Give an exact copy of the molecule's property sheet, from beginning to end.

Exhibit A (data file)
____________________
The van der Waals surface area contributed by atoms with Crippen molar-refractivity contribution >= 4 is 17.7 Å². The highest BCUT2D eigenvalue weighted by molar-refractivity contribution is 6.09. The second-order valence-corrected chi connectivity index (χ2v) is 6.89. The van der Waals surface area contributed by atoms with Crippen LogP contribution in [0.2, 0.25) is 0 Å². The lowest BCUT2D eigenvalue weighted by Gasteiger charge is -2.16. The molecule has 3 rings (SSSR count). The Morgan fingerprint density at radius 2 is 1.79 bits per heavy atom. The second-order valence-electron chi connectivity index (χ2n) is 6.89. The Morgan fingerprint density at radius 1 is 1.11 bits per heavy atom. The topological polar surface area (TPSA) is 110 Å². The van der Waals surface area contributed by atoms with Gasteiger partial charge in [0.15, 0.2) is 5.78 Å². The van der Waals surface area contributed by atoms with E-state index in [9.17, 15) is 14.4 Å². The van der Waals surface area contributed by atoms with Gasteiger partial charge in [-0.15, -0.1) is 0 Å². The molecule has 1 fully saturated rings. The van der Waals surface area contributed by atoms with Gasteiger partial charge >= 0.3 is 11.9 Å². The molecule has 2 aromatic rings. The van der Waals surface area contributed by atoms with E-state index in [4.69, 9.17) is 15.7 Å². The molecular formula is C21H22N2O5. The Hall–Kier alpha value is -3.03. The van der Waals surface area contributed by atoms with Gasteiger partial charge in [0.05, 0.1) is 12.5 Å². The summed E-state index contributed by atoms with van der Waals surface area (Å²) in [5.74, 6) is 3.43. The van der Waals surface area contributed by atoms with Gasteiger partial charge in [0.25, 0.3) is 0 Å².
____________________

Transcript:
The van der Waals surface area contributed by atoms with Crippen molar-refractivity contribution >= 4 is 17.7 Å². The highest BCUT2D eigenvalue weighted by molar-refractivity contribution is 6.09. The second-order valence-corrected chi connectivity index (χ2v) is 6.89. The van der Waals surface area contributed by atoms with Crippen LogP contribution in [0.2, 0.25) is 0 Å². The lowest BCUT2D eigenvalue weighted by Gasteiger charge is -2.16. The molecule has 3 rings (SSSR count). The Morgan fingerprint density at radius 2 is 1.79 bits per heavy atom. The second-order valence-electron chi connectivity index (χ2n) is 6.89. The Morgan fingerprint density at radius 1 is 1.11 bits per heavy atom. The topological polar surface area (TPSA) is 110 Å². The van der Waals surface area contributed by atoms with Gasteiger partial charge in [0.15, 0.2) is 5.78 Å². The van der Waals surface area contributed by atoms with E-state index in [9.17, 15) is 14.4 Å². The van der Waals surface area contributed by atoms with Gasteiger partial charge in [-0.15, -0.1) is 0 Å². The molecule has 1 fully saturated rings. The van der Waals surface area contributed by atoms with Gasteiger partial charge >= 0.3 is 11.9 Å². The molecule has 2 aromatic rings. The van der Waals surface area contributed by atoms with E-state index in [4.69, 9.17) is 15.7 Å². The molecular formula is C21H22N2O5. The Hall–Kier alpha value is -3.03. The van der Waals surface area contributed by atoms with Gasteiger partial charge in [0.05, 0.1) is 12.5 Å². The summed E-state index contributed by atoms with van der Waals surface area (Å²) in [5.74, 6) is 3.43. The van der Waals surface area contributed by atoms with Gasteiger partial charge in [0.25, 0.3) is 0 Å².